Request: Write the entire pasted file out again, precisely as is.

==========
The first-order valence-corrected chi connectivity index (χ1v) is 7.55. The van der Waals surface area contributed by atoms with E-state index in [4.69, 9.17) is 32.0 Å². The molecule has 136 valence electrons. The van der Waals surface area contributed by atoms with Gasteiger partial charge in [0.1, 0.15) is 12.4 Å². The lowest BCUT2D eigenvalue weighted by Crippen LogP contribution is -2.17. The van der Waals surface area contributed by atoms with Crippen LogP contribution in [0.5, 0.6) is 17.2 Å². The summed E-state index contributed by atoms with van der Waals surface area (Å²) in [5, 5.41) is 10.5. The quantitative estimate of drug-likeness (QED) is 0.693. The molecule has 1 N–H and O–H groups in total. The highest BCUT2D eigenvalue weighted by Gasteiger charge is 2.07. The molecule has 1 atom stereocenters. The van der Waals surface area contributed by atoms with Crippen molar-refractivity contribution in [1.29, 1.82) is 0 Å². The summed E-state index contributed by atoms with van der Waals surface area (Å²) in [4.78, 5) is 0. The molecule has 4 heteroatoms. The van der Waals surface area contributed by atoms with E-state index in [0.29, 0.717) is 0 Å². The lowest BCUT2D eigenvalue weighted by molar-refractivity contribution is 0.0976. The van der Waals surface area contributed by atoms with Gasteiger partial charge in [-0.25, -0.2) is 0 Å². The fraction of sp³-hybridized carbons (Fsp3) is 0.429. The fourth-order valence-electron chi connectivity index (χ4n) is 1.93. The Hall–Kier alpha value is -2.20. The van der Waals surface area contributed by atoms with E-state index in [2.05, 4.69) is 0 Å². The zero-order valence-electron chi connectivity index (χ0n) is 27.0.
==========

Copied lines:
The first-order valence-corrected chi connectivity index (χ1v) is 7.55. The van der Waals surface area contributed by atoms with E-state index in [4.69, 9.17) is 32.0 Å². The molecule has 136 valence electrons. The van der Waals surface area contributed by atoms with Gasteiger partial charge in [0.1, 0.15) is 12.4 Å². The lowest BCUT2D eigenvalue weighted by Crippen LogP contribution is -2.17. The van der Waals surface area contributed by atoms with Crippen LogP contribution in [0.5, 0.6) is 17.2 Å². The summed E-state index contributed by atoms with van der Waals surface area (Å²) in [5, 5.41) is 10.5. The quantitative estimate of drug-likeness (QED) is 0.693. The molecule has 1 N–H and O–H groups in total. The highest BCUT2D eigenvalue weighted by Gasteiger charge is 2.07. The molecule has 1 atom stereocenters. The van der Waals surface area contributed by atoms with Crippen molar-refractivity contribution in [1.29, 1.82) is 0 Å². The summed E-state index contributed by atoms with van der Waals surface area (Å²) in [4.78, 5) is 0. The molecule has 4 heteroatoms. The van der Waals surface area contributed by atoms with E-state index in [0.29, 0.717) is 0 Å². The lowest BCUT2D eigenvalue weighted by molar-refractivity contribution is 0.0976. The van der Waals surface area contributed by atoms with Gasteiger partial charge in [-0.25, -0.2) is 0 Å². The fraction of sp³-hybridized carbons (Fsp3) is 0.429. The fourth-order valence-electron chi connectivity index (χ4n) is 1.93. The Hall–Kier alpha value is -2.20. The van der Waals surface area contributed by atoms with E-state index in [2.05, 4.69) is 0 Å². The zero-order valence-electron chi connectivity index (χ0n) is 27.0.